Communion under Both Species
Holy Communion has a fuller form as a sign when it is distributed under both kinds. For in this form the sign of the Eucharistic banquet is more clearly evident and clear expression is given to the divine will by which the new and eternal Covenant is ratified in the Blood of the Lord, as also the relationship between the Eucharistic banquet and the eschatological banquet in the Father’s Kingdom (General Instruction of the Roman Missal, Chapter 38). The possibility of receiving communion under both kinds at every Eucharist is always preferable as we can more fully respond to Christ’s command: “Take this all of you and eat it… Take this all of you and drink from it…” Therefore, it is desirable that Holy Communion be distributed under both kinds at daily Mass and during the Sunday celebration of the Eucharist, if this can be done in an orderly and reverent way.
It is important that adequate explanation take place so that the lay faithful are aware of the significance of receiving communion under both kinds. It should also be explained that Christ, whole and entire, and the true Sacrament, is received even under one species. Therefore, receiving under only one species in no way diminishes the grace that is necessary for salvation.
Some practical considerations
• In general, two chalices are required for each ciborium. • The consecrated wine must be consumed after the distribution (except in the case of someone who is ill and cannot receive solid food). Only the necessary amount of wine should be consecrated. • Each sacrament is always given to us by another person. A priest or deacon or a minister of Holy Communion should give communion by the Precious Blood to the lay faithful, standing in a designated place For Extraordinary Ministers of Holy Communion
• Stand a short distance from the Minister of the Host so as to avoid congestion • Hold the Chalice before each communicant and say “The Blood of Christ”. The Communicant responds with an “Amen” and the minister hands the cup to the communicant, who takes the cup, takes a sip and hands the cup back. • Wipe the rim of the cup carefully with the purificator, (inside and out) and turn the cup a quarter turn for the next person. • If your cup is emptied and there are more communicants, see if another minister is finished and has consecrated wine remaining in his or her cup or if there is more consecrated wine on the altar. If not, you should take the empty cup to the Altar. • If, after the last communicant, you have Precious Blood remaining in your chalice, look around at the other stations to see if there is a place where you can assist or where some other minister may need the wine from your cup. If not, take the cup to the Altar and consume the Precious Blood. • Please note, that if there is a substantial amount of Precious Blood left, no one is expected to consume an extraordinary quantity of Precious Blood. Please be responsible in getting others to assist you. If you have a wheat or alcohol related illness, you will not be expected to consume the Precious elements. In that case, please put your cup on the altar for the priest to consume.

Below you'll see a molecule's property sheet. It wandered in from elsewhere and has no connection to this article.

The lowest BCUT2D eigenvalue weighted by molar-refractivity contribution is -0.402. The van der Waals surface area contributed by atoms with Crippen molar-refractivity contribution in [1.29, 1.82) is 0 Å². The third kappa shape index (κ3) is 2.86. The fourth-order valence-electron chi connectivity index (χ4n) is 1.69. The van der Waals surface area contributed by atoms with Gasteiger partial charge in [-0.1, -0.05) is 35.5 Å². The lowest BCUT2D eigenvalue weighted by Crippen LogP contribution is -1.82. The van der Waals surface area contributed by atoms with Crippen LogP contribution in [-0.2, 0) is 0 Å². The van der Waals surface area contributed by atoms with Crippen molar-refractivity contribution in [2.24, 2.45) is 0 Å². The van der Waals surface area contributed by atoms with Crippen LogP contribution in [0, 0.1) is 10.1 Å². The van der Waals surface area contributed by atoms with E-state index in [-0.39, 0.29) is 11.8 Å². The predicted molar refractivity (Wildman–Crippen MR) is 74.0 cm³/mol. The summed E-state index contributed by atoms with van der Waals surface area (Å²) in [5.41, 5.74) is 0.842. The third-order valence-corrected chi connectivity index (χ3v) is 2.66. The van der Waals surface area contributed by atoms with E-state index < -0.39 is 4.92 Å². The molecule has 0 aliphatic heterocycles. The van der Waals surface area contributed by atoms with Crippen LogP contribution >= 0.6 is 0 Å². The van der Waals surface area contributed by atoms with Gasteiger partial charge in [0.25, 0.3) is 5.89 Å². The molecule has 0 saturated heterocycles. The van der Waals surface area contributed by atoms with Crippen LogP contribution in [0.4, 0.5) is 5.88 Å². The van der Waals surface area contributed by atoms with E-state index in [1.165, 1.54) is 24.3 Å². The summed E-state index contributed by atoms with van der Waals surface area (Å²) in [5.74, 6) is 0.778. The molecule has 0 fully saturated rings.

Communion for those with a gluten intolerance
A gentle reminder about the reception of Holy Communion by those with a gluten intolerance (also known as coeliac condition). The possibility of receiving communion under both kinds at every Eucharist is always preferable as we can more fully respond to Christ’s command: “Take this all of you and eat it… Take this all of you and drink from it…”
When making a separate chalice available to provide those with a gluten intolerance the chance to receive communion, it should not be placed on the altar or on a side altar for them to come and take themselves. Each sacrament is always given to us by another person. A minister of Holy Communion should give communion by the Precious Blood to them, standing in a designated place. Please remember that people with a gluten intolerance can have a very serious health reaction to consuming even a tiny particle of a host. Therefore it is very important that people do not ‘contaminate’ a chalice provided for the possibility of their receiving communion by the intinction of their Host into the chalice. Imagine going forward to receive communion yourself only to find that you cannot because of other people’s lack of consideration. We recommend that a notice making clear the Holy Communion arrangements for those with a gluten intolerance is placed clearly on a notice board in your Church. For parishes that offer communion under both kinds regularly the following notice might also be placed in the weekly participation sheet: We invite those who wish to receive communion under both kinds not to dip their Host into the chalice out of care for those with a gluten intolerance for whom contamination can be very painful. Part of this article was adapted from the “Liturgical Calendar for Ireland 2009”.